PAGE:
Worthingtons Solicitors representing Lisburn woman challenging the closure of Lisburn Courthouse

29 June 2016

Worthingtons Solicitors are representing a Lisburn woman, who has won permission from the High Court to challenge the previous Justice Minister’s decision to close Lisburn Courthouse.

Worthingtons Solicitors representing Lisburn woman challenging the closure of Lisburn Courthouse

The case was heard recently on a preliminary basis by the court, along with two other cases, seeking to challenge decisions to close other courthouses in Ballymena and in Strabane.

In February, former Justice Minister David Ford MLA announced the closure of five courthouses - the three under challenge, along with Armagh and Magherafelt. In making his decision, Mr Ford cited unprecedented financial pressures, falling staff levels and under-usage of the court buildings themselves.

However, a central part of the case being made on behalf of the applicants in these judicial reviews is that the previous Minister, and the NI Courts and Tribunals Service, failed in their legal duty to properly consult, and to properly assess the impact of the proposals, before the Minister made his decision. The case is also being made that the closures will impact adversely upon the effectiveness of administration of justice and will lead to delays and over-crowding in our courthouses. This is because it is proposed that business from the courthouses earmarked for closure, will be transferred to other courthouses, some of which are already straining at capacity.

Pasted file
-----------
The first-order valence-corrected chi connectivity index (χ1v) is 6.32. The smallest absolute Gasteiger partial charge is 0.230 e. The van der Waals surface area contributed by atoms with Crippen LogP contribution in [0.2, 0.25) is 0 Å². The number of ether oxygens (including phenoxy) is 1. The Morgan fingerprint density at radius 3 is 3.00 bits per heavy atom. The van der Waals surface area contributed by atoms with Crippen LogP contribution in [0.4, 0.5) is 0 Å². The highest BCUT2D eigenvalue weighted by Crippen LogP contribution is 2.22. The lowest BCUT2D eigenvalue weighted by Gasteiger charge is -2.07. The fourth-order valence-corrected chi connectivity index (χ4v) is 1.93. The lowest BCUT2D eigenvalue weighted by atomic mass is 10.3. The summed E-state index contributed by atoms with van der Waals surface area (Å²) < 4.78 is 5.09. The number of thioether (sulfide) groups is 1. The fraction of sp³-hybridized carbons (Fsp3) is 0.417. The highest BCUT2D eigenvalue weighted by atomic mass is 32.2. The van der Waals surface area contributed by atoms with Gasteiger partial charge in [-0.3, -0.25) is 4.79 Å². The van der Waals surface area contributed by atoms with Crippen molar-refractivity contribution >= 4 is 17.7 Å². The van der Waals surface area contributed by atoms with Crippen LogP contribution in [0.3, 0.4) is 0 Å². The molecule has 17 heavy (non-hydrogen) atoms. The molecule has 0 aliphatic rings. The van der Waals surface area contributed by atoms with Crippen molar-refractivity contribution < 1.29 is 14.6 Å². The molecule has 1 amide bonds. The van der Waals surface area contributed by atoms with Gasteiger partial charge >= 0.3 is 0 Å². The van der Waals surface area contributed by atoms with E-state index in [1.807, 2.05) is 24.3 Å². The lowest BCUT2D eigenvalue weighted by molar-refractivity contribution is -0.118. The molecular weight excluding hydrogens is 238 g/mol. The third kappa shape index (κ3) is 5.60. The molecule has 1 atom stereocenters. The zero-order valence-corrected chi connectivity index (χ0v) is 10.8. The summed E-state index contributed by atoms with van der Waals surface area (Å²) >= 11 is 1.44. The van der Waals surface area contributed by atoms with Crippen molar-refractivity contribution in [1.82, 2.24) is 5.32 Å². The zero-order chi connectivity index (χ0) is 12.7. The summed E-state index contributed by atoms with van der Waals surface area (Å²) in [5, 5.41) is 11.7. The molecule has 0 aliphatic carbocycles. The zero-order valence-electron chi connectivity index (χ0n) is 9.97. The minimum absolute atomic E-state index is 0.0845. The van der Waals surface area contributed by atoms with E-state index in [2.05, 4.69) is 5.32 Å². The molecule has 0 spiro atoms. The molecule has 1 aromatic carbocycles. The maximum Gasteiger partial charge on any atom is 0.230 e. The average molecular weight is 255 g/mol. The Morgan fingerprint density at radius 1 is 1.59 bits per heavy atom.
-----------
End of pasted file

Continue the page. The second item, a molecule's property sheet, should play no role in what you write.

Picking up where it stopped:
The case challenging the closure of Strabane Courthouse will be heard first by the High Court, at the end of October this year. In the meantime, all three of the courthouses are expected to remain open, at least until that case has been determined.

In granting permission for each case to proceed, Mr Justice Horner cited the significant public interest in play, in terms of the effect that the closures would have upon the administration of justice in Northern Ireland.

If you have been affected by some form of government action, failure to act, or a policy which can be demonstrated in some way to be unlawful, unreasonable or unfair, then you might be able to challenge such a matter by seeking a judicial review in the High Court, which has the power to, for example, overturn a decision or a policy on certain legal grounds.

Brian Moss is a solicitor in our Belfast office litigation department, where he specialises in judicial review litigation and disputes involving human rights issues in a wide range of areas.

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